The arrests last year of five Hong Kong booksellers who sold materials critical of the party further spooked residents uncertain whether Beijing intends to keep its vow that gives the city a “high degree of autonomy.”


The election results won’t do much to shift the 70-member legislature’s balance of power. But the young lawmakers’ win is a symbolic affront to a central government that dismisses any talk of self-rule.

“What’s Beijing to do? The bomb is in its court,” Michael Chugani, a columnist for the Hong Kong-based South China Morning Post, wrote this week. “It can’t toss it back. It has to disable it. But how?”

Chinese leaders already face friction with Taiwan and its newly elected leader, Tsai Ing-wen, because she hasn’t endorsed the notion that the democratic island and Communist mainland make up one China.

Concerns about China’s creeping encroachment have perpetuated tension in Hong Kong and fueled a broader climate of fear.


Eddie Chu, a 38-year-old social activist who ran a low-budget campaign and received the highest number of votes, sought police assistance Thursday for “imminent” threats to his life.

He received warnings before the election from a village leader upset with his stances and was trailed by a white car on election day, according to the South China Morning Post. But those threats escalated since his victory, he said, and he feared going home.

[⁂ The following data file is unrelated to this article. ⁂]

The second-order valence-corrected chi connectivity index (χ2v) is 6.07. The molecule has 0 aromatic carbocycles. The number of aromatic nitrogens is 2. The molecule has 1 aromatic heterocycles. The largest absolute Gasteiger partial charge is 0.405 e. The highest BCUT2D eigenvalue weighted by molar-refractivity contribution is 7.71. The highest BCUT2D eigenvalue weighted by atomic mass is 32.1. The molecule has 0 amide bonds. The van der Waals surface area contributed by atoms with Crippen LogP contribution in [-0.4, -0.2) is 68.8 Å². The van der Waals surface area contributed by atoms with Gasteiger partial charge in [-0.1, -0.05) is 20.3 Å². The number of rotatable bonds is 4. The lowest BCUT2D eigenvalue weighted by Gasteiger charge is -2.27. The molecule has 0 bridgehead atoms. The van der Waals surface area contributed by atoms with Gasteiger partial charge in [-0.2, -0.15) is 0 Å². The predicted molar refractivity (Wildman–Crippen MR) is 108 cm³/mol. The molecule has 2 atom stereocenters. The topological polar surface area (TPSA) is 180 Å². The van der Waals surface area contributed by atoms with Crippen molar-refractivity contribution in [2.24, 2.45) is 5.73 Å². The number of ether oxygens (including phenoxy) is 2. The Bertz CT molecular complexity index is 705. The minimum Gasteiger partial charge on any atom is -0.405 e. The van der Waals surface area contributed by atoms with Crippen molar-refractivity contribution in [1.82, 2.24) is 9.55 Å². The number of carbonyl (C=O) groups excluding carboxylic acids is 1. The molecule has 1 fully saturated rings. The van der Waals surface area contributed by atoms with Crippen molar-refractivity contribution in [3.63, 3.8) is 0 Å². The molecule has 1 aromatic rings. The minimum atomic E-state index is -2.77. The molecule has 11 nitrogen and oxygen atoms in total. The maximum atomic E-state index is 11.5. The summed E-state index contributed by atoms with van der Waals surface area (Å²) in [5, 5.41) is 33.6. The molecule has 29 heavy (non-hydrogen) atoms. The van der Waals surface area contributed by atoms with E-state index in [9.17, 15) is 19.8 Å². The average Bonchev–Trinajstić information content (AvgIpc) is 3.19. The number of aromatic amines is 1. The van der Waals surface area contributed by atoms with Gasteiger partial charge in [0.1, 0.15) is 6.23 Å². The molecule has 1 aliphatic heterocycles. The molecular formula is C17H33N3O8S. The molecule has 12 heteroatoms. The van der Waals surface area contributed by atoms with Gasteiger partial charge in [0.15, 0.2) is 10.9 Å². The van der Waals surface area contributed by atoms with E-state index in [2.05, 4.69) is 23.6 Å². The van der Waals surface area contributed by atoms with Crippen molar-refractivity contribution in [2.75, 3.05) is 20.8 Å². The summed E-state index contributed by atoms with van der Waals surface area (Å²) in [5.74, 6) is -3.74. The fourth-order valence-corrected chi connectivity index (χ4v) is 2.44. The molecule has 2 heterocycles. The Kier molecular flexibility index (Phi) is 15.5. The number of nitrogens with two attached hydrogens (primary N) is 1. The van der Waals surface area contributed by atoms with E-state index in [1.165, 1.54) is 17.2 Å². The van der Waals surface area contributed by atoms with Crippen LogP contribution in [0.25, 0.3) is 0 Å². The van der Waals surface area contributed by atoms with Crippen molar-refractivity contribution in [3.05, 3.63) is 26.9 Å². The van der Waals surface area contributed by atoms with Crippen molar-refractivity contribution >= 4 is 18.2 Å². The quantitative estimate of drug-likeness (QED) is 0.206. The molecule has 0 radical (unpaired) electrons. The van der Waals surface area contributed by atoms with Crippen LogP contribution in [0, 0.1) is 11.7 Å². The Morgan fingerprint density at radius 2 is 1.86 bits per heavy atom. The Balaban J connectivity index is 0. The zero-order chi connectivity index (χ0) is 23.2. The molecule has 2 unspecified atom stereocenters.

“This is a direct attack on the rule of law,” Chu told reporters outside a police headquarters. Ken Chow Wing-kan, a candidate from the pro-Beijing group who dropped out of the election, said this week that he left the race after a Beijing trio threatened him in a Shenzhen hotel. They demanded he drop out of the race to improve the chances of pro-establishment candidates, he said. Mainland leaders may have tempered their public reaction because they don’t view the situation as dire enough to stoke more concern.

Not all residents oppose the status quo. Regina Ip, a staunch pro-Beijing lawmaker, easily slid to reelection.


“The rise of young radicals … is a continuation of a polarization of our society after Occupy Central,” she said, in reference to the Umbrella Movement. She called for the government to show a “more consolatory approach to young people, a more collaborative approach.”

But Beijing hasn’t indicated how it will interact with this fresh political force.

“Is their priority to stop all these pro-independence people or restore an effective government in Hong Kong?” said Ray Yep, a political scientist at the City University of Hong Kong. “We’ll see.”

Postelection analysis dominated many Hong Kong news outlets into the week. The most popular topics on Weibo, China’s version of Twitter, centered on Taylor Swift’s breakup.


Meyers is a special correspondent. Nicole Liu and Yingzhi Yang from the Times’ Beijing bureau contributed to this report.